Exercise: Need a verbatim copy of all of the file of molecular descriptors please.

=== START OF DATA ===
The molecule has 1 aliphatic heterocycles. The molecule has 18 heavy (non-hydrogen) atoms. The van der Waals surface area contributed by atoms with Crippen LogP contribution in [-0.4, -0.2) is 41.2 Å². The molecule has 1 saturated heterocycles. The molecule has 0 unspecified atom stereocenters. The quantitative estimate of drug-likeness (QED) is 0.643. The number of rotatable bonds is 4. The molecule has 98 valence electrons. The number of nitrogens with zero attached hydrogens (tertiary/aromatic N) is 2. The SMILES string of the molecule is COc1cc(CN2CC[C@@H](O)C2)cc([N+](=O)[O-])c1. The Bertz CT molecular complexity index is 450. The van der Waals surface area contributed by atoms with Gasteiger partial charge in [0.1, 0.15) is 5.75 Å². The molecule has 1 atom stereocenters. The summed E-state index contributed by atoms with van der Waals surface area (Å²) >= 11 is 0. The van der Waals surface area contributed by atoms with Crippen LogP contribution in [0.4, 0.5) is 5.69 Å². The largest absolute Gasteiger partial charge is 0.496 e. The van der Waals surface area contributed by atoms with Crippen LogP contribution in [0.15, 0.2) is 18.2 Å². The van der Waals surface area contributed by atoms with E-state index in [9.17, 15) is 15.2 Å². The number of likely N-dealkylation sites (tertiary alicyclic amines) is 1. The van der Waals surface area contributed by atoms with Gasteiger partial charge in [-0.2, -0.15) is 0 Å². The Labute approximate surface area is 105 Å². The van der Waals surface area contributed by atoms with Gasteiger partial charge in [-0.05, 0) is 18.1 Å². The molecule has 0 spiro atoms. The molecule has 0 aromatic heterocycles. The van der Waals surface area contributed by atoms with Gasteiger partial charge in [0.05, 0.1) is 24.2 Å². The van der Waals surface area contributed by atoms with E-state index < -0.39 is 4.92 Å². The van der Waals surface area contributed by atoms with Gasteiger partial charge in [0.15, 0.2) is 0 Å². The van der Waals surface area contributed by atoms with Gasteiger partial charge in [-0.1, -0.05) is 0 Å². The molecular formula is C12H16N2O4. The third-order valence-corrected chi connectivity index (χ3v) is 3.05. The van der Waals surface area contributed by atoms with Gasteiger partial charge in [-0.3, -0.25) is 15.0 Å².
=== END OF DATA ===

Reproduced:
The molecule has 1 aliphatic heterocycles. The molecule has 18 heavy (non-hydrogen) atoms. The van der Waals surface area contributed by atoms with Crippen LogP contribution in [-0.4, -0.2) is 41.2 Å². The molecule has 1 saturated heterocycles. The molecule has 0 unspecified atom stereocenters. The quantitative estimate of drug-likeness (QED) is 0.643. The number of rotatable bonds is 4. The molecule has 98 valence electrons. The number of nitrogens with zero attached hydrogens (tertiary/aromatic N) is 2. The SMILES string of the molecule is COc1cc(CN2CC[C@@H](O)C2)cc([N+](=O)[O-])c1. The Bertz CT molecular complexity index is 450. The van der Waals surface area contributed by atoms with Gasteiger partial charge in [0.1, 0.15) is 5.75 Å². The molecule has 1 atom stereocenters. The summed E-state index contributed by atoms with van der Waals surface area (Å²) >= 11 is 0. The van der Waals surface area contributed by atoms with Crippen LogP contribution in [0.4, 0.5) is 5.69 Å². The largest absolute Gasteiger partial charge is 0.496 e. The van der Waals surface area contributed by atoms with Crippen LogP contribution in [0.15, 0.2) is 18.2 Å². The van der Waals surface area contributed by atoms with E-state index in [9.17, 15) is 15.2 Å². The number of likely N-dealkylation sites (tertiary alicyclic amines) is 1. The van der Waals surface area contributed by atoms with Gasteiger partial charge in [-0.2, -0.15) is 0 Å². The Labute approximate surface area is 105 Å². The van der Waals surface area contributed by atoms with Gasteiger partial charge in [-0.05, 0) is 18.1 Å². The molecule has 0 spiro atoms. The molecule has 0 aromatic heterocycles. The van der Waals surface area contributed by atoms with Gasteiger partial charge in [0.05, 0.1) is 24.2 Å². The van der Waals surface area contributed by atoms with E-state index < -0.39 is 4.92 Å². The van der Waals surface area contributed by atoms with Gasteiger partial charge in [0.15, 0.2) is 0 Å². The van der Waals surface area contributed by atoms with Gasteiger partial charge in [-0.1, -0.05) is 0 Å². The molecular formula is C12H16N2O4. The third-order valence-corrected chi connectivity index (χ3v) is 3.05. The van der Waals surface area contributed by atoms with Gasteiger partial charge in [-0.3, -0.25) is 15.0 Å².